One can draw a general conclusion. It is true that exposure to international trade can sometimes be a source of volatility when the shocks arise abroad. For example, Germany’s willful increase in dependence on Russian natural gas over the past ten years, made it highly vulnerable when Russia invaded Ukraine in February. But freedom to trade can also mitigate volatility, when the shock originates domestically, such as the recall of baby formula in February.
- Problem: the EU and US want to substitute renewable energy sources in place of fossil fuels, especially those bought from Russia. Remedy: One policy that could help to bring down further the cost of solar and wind power is to liberalize barriers against the import of solar panels and wind turbines.
On June 6, the Biden Administration announced a 2-year pause on pending new tariffs on solar panel imports. That’s good… for the environment as well as for coping with higher global energy prices. But the US still has the old tariffs.
And so does the EU, where cutting the demand for Russian fossil fuels will be much harder. European imports of components that facilitate renewable energy have apparently been the target of more than half of the “trade defense instruments” in force in the EU. Rolling back tariffs and other barriers against imports of renewable energy equipment would be a step in the right direction.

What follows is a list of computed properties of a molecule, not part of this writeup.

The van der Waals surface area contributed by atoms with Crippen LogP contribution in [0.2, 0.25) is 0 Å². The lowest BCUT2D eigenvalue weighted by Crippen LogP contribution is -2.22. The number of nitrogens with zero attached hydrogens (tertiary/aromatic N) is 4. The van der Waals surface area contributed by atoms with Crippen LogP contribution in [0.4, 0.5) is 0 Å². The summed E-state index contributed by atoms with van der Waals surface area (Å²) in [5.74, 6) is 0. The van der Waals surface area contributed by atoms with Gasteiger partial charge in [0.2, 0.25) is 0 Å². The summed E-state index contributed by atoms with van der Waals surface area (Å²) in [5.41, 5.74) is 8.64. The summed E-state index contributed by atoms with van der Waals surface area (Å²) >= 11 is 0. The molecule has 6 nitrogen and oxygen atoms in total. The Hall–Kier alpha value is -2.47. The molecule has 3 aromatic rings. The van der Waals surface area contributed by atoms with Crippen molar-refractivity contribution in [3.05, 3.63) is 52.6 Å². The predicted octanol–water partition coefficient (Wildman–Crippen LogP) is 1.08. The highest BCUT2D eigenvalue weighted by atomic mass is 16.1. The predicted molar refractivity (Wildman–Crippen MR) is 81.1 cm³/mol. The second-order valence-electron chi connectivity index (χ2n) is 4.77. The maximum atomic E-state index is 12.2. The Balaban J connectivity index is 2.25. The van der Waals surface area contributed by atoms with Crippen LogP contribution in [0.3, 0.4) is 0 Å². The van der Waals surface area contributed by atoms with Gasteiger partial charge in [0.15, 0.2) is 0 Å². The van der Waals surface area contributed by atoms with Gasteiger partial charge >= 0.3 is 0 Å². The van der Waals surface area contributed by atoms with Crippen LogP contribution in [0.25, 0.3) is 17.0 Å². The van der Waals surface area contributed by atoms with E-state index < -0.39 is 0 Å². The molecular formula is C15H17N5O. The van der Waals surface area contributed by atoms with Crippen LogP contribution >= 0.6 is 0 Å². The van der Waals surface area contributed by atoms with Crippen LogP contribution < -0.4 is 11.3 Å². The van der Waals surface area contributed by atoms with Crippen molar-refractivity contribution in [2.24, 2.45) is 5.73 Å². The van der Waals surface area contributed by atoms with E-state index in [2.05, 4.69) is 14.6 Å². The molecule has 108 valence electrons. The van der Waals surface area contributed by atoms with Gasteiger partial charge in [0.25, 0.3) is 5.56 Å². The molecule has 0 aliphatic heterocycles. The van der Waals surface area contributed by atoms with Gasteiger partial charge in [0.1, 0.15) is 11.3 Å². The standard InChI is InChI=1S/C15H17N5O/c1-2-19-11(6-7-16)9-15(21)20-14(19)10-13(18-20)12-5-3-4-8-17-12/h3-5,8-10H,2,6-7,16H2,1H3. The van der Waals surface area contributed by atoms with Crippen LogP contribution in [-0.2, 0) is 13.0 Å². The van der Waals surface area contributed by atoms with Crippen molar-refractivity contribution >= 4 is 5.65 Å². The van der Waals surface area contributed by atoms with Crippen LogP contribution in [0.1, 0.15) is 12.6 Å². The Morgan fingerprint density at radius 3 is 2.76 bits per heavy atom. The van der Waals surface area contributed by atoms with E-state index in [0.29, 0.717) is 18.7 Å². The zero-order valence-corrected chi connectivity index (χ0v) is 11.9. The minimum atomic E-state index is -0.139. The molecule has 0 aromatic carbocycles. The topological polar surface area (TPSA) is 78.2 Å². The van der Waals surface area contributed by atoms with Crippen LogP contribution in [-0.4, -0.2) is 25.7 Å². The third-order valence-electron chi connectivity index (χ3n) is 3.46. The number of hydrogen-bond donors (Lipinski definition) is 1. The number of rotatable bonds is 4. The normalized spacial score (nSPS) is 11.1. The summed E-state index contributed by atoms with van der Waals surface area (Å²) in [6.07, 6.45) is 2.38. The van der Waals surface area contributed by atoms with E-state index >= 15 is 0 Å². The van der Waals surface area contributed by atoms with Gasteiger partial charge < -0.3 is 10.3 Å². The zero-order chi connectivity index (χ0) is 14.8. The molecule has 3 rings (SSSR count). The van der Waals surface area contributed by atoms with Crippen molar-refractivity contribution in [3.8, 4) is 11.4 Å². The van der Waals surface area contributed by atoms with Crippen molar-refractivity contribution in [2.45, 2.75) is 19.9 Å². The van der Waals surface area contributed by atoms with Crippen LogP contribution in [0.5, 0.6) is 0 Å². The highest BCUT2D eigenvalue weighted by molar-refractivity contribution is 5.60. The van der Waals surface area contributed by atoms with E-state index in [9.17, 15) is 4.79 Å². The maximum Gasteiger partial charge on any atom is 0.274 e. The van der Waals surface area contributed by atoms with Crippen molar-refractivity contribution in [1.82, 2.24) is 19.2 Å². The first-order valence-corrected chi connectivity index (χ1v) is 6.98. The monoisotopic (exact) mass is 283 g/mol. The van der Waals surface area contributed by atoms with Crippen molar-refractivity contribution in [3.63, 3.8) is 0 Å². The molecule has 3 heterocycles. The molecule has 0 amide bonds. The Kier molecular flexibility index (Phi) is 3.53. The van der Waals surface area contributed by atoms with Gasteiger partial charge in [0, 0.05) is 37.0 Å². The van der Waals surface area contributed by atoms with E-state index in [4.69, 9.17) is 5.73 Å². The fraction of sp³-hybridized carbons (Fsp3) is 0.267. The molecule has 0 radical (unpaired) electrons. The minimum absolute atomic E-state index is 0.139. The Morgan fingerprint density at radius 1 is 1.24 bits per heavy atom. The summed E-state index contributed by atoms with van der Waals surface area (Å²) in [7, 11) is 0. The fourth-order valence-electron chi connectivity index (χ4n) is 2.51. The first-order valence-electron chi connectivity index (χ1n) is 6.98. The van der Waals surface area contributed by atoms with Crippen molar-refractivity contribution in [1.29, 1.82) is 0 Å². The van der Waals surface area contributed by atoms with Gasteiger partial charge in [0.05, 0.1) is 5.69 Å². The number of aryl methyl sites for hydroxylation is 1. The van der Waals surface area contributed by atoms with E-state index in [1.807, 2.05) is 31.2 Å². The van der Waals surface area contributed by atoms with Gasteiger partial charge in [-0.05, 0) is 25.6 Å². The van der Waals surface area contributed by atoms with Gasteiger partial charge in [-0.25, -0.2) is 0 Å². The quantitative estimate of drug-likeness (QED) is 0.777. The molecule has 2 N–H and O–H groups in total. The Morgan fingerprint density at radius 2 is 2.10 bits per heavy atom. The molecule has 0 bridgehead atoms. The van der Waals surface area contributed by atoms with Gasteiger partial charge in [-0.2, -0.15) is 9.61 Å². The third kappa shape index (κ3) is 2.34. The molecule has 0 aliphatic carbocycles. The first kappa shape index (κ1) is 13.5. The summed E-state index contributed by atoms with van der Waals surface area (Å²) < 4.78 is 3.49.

- Problem: Inflation. Remedy: cut import barriers generally. What is true of truck chassis, infant formula and solar panels is also true of tradable goods in general. Examples include commodities as well as manufactured goods. Tariffs on US imports of softwood lumber from Canada have worsened the rising price of housing construction. Trump’s tariffs on steel and aluminum have raised the prices paid by US firms, which in turn has contributed to the rise in retail prices of nails, automobiles, and the many other industries that use the two metals. A March study from the Peterson Institute estimated that “a feasible package of liberalization could deliver a one-time reduction in consumer price index (CPI) inflation of around 1.3 percentage points, amounting to $797 per US household.”
The Biden administration is reportedly now considering rolling back some of the Trump tariffs, with respect to imports from China in particular, one of the few concrete steps it can take that would immediately help alleviate inflation. The effect on inflation will turn out to be less than the 1.3 % estimate, because the full package will not be adopted. But it would be a step in the right direction.
To be sure, trade liberalization would not be nearly enough to eliminate inflation. But the lesson remains: openness to trade need not imply an increase in economic volatility but can itself be a source of resilience.
This post written by Jeffrey Frankel.